Frequently used controls like exposure lock and ISO are within easy reach with your hand in the shooting position, as are the Quick Control, live view/movie mode and playback buttons. A mode dial lock prevents accidental operation and beginner-oriented scene modes - which are likely to see little use among enthusiasts - are sensibly grouped under a single mode position, making for a much less cluttered mode dial than the one seen on the EOS 60D. And the 6D's mode dial rotates freely through 360 degrees, eliminating the end-stop found on previous EOS models, which if you forgot about it, would force you to stop and turn the dial in the opposite direction to reach your desired mode. A minor change, admittedly, but one that's welcome nonetheless.

Studio photographers who use flash will appreciate the ability to toggle exposure simulation on and off via the live view menu. This allows you to compose a dimly lit scene (to be illuminated at the time of exposure via flash) through the finder or rear LCD with the camera 'gaining up' to provide a bright preview image.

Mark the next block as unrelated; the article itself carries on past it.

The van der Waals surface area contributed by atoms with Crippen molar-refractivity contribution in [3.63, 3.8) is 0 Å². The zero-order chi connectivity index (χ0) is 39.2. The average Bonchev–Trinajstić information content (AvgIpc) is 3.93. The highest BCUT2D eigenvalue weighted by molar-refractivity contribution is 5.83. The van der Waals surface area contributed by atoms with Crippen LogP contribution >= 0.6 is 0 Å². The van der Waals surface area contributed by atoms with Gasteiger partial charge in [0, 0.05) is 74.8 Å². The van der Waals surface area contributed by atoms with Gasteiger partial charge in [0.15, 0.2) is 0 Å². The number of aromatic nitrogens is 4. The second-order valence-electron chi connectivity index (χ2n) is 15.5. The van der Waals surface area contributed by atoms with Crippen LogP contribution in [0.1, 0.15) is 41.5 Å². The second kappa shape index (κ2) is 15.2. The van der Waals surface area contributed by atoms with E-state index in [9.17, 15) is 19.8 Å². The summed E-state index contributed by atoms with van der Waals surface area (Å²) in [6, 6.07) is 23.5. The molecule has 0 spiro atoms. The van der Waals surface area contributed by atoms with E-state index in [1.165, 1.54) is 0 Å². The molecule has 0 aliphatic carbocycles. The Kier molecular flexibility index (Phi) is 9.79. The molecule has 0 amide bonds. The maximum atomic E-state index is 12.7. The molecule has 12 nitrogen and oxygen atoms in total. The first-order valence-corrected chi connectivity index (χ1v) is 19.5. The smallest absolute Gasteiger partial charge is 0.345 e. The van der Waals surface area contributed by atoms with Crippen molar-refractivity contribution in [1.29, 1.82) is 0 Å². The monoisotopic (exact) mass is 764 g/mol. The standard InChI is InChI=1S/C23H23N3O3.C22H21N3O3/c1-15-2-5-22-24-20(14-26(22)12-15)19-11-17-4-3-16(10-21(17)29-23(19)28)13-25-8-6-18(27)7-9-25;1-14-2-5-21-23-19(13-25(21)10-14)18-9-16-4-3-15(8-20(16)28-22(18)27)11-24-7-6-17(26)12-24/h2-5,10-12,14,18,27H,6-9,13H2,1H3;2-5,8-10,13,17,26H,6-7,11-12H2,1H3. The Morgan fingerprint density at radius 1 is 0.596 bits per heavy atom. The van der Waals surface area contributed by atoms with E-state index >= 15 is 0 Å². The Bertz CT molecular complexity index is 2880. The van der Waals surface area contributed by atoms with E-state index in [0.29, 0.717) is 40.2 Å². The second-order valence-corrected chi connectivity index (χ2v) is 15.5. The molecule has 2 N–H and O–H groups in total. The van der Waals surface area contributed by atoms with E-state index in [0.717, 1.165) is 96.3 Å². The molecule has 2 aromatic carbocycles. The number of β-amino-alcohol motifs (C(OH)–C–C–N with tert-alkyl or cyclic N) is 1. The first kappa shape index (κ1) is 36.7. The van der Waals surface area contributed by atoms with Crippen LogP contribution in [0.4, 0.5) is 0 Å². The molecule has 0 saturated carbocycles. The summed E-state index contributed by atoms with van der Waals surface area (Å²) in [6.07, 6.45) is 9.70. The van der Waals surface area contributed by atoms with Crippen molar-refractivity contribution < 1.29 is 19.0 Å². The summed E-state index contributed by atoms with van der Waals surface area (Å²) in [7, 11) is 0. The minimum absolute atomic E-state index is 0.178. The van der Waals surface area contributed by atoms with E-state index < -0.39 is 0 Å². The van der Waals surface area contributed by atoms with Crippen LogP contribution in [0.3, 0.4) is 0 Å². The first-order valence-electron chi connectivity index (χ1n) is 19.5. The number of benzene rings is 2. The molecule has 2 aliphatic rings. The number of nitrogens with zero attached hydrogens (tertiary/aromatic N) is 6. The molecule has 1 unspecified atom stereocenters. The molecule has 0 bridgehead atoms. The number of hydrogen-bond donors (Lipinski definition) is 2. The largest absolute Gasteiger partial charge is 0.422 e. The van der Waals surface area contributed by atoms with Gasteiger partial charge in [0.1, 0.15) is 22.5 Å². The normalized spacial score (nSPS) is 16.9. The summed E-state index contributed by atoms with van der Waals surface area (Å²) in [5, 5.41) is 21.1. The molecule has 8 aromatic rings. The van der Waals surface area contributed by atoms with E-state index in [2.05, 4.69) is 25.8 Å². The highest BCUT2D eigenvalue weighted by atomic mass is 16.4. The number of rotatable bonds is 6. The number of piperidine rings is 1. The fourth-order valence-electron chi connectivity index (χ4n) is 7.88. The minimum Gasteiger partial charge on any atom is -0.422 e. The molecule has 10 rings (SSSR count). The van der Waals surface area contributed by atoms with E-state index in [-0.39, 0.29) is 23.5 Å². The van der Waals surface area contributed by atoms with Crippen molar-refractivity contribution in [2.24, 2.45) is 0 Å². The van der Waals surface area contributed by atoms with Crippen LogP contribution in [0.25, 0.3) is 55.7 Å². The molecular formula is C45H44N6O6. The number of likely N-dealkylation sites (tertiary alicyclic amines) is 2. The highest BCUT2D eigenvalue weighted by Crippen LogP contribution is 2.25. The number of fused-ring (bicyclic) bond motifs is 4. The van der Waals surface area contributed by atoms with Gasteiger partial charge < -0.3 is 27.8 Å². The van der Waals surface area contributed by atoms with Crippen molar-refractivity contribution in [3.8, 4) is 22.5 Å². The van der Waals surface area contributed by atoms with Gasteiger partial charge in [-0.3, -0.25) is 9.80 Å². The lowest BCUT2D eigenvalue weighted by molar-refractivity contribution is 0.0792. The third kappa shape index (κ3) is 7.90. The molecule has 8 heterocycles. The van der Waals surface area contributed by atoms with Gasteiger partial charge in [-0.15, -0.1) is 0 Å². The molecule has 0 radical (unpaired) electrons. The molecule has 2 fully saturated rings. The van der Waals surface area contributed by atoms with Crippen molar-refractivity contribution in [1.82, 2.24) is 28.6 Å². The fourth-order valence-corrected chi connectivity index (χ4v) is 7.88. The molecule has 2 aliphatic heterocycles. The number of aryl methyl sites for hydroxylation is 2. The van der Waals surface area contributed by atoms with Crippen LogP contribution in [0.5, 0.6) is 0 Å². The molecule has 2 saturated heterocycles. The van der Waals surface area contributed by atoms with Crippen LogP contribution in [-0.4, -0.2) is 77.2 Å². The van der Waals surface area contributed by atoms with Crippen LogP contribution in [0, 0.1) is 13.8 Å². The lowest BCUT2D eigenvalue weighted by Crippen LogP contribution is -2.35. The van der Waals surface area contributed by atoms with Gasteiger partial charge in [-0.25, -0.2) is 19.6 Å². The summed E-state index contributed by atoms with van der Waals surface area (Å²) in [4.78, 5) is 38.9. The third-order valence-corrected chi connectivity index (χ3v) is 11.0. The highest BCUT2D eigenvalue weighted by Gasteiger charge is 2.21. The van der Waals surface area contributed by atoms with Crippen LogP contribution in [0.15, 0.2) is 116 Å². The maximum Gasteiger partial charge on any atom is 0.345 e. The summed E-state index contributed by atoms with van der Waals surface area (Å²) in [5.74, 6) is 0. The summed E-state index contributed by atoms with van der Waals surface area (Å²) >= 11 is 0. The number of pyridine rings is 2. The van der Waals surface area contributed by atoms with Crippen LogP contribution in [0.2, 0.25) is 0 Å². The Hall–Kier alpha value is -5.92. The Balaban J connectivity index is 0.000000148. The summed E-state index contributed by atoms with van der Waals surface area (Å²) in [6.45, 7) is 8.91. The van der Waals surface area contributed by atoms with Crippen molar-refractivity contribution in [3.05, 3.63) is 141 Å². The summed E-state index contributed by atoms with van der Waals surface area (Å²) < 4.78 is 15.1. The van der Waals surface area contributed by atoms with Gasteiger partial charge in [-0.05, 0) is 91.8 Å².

The EOS 6D has a good-sized grip and sits solidly in your hand; anyone who's used a recent twin-dial Canon EOS should be able to pick it up and feel right at home. The back of the camera offers a sculpted 'channel' that provides positive grip for your thumb.

Most of the key controls are well-placed for operation with the camera to your eye, but if you want to move the focus point using the multicontroller, this requires a fairly large movement of your thumb downwards. You can of course, move the AF point with the front and rear dials, but have to press the AF point selection button first.

One of the first things we noticed in the Seattle office upon the 6D's arrival was just how quiet Canon has made the camera's shutter release. Even in normal drive mode, it's noticeably quieter than the Nikon D600, even in that camera's 'Quiet' mode. In addition, the 6D inherits the 'silent shutter' option found on both the EOS 5D Mark III and EOS 1-series models. With silent shutter mode enabled, the 6D becomes a very discreet camera. You will sacrifice some burst rate, with a maximum shooting speed of 3 versus 4.5 fps. You could easily argue, however, that for situations in which you'd engage this option - vows during a wedding ceremony, for example - this is a trade-off worth making.